Reply

  6. I hope it works.
    I’m also curious about HOW it works, because if it is using BBTs I thought you had to take those first thing in the morning for accuracy, but if you wear it for six hours then it must be more calibrated for duration. I’m talking to myself. Sorry.
    Unless low sperm count is the problem, take advantage of every one of those fertility days. And one more for good measure. I was actually really surprised when I started doing FAM and realized that while you CAN get pregnant any time, it’s actually much more precision timing than I had ever realized.
    Honestly, your “not fertile” comment sounds like something from a novel. Like it’s accusatory or something.

    Reply

  7. I hope it works.
    I’m also curious about HOW it works, because if it is using BBTs I thought you had to take those first thing in the morning for accuracy, but if you wear it for six hours then it must be more calibrated for duration. I’m talking to myself. Sorry.
    Unless low sperm count is the problem, take advantage of every one of those fertility days. And one more for good measure. I was actually really surprised when I started doing FAM and realized that while you CAN get pregnant any time, it’s actually much more precision timing than I had ever realized.
    Honestly, your “not fertile” comment sounds like something from a novel. Like it’s accusatory or something.

    Reply

    • I mean, the watch is accusatory, not you.

      Reply

      • Totally. Although I am accusatory myself sometimes as well.
        I wish I could program the screen so I could take it all the way and make it say somthing like: Not Fertile, Loser.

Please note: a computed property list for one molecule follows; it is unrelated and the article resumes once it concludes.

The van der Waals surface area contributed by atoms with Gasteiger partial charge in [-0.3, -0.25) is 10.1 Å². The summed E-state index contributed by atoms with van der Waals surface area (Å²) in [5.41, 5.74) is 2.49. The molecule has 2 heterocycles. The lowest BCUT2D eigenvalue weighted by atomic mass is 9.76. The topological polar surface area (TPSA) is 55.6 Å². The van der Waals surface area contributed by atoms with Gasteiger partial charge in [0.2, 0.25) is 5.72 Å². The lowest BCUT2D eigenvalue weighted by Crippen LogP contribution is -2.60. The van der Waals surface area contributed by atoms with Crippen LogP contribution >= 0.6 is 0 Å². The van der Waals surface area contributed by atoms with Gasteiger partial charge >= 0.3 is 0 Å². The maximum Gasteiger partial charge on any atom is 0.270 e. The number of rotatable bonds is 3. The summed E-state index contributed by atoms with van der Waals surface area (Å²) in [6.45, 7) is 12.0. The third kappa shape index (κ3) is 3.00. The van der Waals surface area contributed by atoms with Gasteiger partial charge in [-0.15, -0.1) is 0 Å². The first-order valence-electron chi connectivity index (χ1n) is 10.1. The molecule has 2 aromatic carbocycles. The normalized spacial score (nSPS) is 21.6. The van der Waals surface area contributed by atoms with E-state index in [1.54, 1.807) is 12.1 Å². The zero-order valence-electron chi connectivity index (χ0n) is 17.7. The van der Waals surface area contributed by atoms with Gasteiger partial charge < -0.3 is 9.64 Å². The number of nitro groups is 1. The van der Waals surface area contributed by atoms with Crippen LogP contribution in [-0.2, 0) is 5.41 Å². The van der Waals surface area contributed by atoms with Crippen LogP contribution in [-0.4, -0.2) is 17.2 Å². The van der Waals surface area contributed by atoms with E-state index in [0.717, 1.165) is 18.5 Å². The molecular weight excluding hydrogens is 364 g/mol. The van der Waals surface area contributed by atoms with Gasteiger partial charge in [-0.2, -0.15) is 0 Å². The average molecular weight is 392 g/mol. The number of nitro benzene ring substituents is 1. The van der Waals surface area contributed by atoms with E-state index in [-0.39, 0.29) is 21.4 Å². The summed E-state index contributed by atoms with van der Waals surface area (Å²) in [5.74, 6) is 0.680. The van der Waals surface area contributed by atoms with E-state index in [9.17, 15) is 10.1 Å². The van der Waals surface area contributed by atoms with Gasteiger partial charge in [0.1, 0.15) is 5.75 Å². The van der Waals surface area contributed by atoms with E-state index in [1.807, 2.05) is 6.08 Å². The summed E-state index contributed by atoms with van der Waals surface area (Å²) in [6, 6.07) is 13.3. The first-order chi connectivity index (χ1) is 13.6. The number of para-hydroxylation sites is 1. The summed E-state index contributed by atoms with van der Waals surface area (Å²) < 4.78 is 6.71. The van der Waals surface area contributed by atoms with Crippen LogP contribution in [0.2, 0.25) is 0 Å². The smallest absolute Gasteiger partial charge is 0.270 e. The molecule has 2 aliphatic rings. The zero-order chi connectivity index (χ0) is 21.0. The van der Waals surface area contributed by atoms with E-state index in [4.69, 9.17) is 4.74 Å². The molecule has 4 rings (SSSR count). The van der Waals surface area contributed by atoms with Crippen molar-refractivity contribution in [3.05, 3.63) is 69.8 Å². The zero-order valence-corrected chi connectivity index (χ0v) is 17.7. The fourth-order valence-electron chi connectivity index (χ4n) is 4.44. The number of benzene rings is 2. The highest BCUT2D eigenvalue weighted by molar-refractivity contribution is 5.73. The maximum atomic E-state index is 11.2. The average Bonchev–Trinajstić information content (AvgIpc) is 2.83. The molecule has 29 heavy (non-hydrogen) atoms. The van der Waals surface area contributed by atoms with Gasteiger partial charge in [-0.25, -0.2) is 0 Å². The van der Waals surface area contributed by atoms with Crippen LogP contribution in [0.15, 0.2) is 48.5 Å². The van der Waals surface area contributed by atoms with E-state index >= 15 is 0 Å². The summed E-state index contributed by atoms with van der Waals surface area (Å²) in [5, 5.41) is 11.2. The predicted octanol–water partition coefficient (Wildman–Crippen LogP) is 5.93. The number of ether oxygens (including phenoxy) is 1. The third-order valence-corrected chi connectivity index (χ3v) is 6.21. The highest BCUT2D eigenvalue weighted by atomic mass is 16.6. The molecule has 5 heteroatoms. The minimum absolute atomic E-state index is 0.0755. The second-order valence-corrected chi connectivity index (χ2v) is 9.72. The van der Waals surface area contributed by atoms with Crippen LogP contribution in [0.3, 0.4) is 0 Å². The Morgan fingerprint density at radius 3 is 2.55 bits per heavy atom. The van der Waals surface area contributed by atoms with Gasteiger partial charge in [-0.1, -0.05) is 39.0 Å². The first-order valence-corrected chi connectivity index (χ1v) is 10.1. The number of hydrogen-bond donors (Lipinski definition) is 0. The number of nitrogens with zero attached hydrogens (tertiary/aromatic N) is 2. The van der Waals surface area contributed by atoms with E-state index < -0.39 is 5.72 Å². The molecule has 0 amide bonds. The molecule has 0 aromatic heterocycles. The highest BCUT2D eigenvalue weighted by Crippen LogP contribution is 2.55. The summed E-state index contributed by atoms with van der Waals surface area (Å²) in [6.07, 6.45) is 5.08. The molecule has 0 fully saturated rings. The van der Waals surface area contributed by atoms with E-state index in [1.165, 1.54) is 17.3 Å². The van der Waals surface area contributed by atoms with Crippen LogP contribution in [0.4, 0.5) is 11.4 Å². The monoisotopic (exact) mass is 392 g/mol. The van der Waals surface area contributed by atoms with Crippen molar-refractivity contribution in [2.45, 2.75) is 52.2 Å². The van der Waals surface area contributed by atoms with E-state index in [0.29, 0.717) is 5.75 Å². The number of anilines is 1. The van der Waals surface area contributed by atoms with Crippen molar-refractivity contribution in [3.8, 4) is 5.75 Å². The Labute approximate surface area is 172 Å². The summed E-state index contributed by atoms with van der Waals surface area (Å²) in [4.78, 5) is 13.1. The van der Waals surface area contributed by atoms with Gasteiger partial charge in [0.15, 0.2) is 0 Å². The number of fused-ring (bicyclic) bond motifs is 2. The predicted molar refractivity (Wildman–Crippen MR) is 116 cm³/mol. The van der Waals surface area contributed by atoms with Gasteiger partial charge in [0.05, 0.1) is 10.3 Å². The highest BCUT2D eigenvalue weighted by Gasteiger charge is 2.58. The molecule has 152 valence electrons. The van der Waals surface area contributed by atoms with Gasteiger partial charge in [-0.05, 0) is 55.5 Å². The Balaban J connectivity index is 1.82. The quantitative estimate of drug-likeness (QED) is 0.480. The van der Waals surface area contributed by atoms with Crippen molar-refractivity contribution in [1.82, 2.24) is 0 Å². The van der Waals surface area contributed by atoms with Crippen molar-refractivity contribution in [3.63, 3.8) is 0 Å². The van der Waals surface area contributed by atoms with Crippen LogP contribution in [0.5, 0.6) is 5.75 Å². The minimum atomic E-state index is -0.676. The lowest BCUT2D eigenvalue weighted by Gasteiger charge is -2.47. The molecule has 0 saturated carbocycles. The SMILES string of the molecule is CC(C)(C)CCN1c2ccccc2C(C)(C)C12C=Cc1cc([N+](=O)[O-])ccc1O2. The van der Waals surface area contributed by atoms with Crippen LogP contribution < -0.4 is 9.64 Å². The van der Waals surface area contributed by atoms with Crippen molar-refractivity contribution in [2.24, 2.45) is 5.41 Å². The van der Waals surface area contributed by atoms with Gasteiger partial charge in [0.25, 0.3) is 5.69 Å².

• Totally. Although I am accusatory myself sometimes as well.
        I wish I could program the screen so I could take it all the way and make it say somthing like: Not Fertile, Loser.

    • I mean, the watch is accusatory, not you.

      Reply

    • I know, the “NOT FERTILE” is cracking me up. But I am glad to get a break from it, as I’m currently on “FERTILE DAY FOUR.”
      Here is how it claims to work, taken from the web site:
      During a woman’s cycle, there is a surge of chloride ion levels that is expected about 6 days BEFORE ovulation. This surge comes about four days before the estrogen surge and approximately five days before the LH surge, making it an earlier predictor of ovulation than any other chemical surge during the month… When on the wrist, OV-Watch® measures the users changes in their sodium chloride ion levels that are secreted in their perspiration every 30 minutes and records up to 12 readings per period. This is the reason why OV-Watch® should be worn a total of six hours while sleeping. OV-Watch® can be worn more than six hours, however, a maximum of 12 readings will be taken in any day so that one day is not weighted more than another day. OV-Watch® is guided by a sophisticated software program that, based on individual conditions, predicts the beginning of a 6- day fertility window at the right time each cycle. Once the chloride surge has ended, OV-Watch® will guide you through your “fertile window” – the four most fertile days prior to ovulation (Fertile Day 1 through 4) and the time during ovulation (Ovulation Day 1 and 2). See graph above for full detail. After the Ovulation period, OV-Watch® will report two additional “Less Fertile days” after which OV-Watch® will report “Not Fertile”.
      So, whether or not this is total hokum is beyond my ability to judge.
      But we’re taking advantage of what time and temperature tells us is the right time anyway. I get lots of emphatic “every day” advice and lots of emphatic “every other day” advice. Being the diplomat I am, I’ve split the difference and told Damon his presence is requested every 36 hours this week.

      Reply

    • I know, the “NOT FERTILE” is cracking me up. But I am glad to get a break from it, as I’m currently on “FERTILE DAY FOUR.”
      Here is how it claims to work, taken from the web site: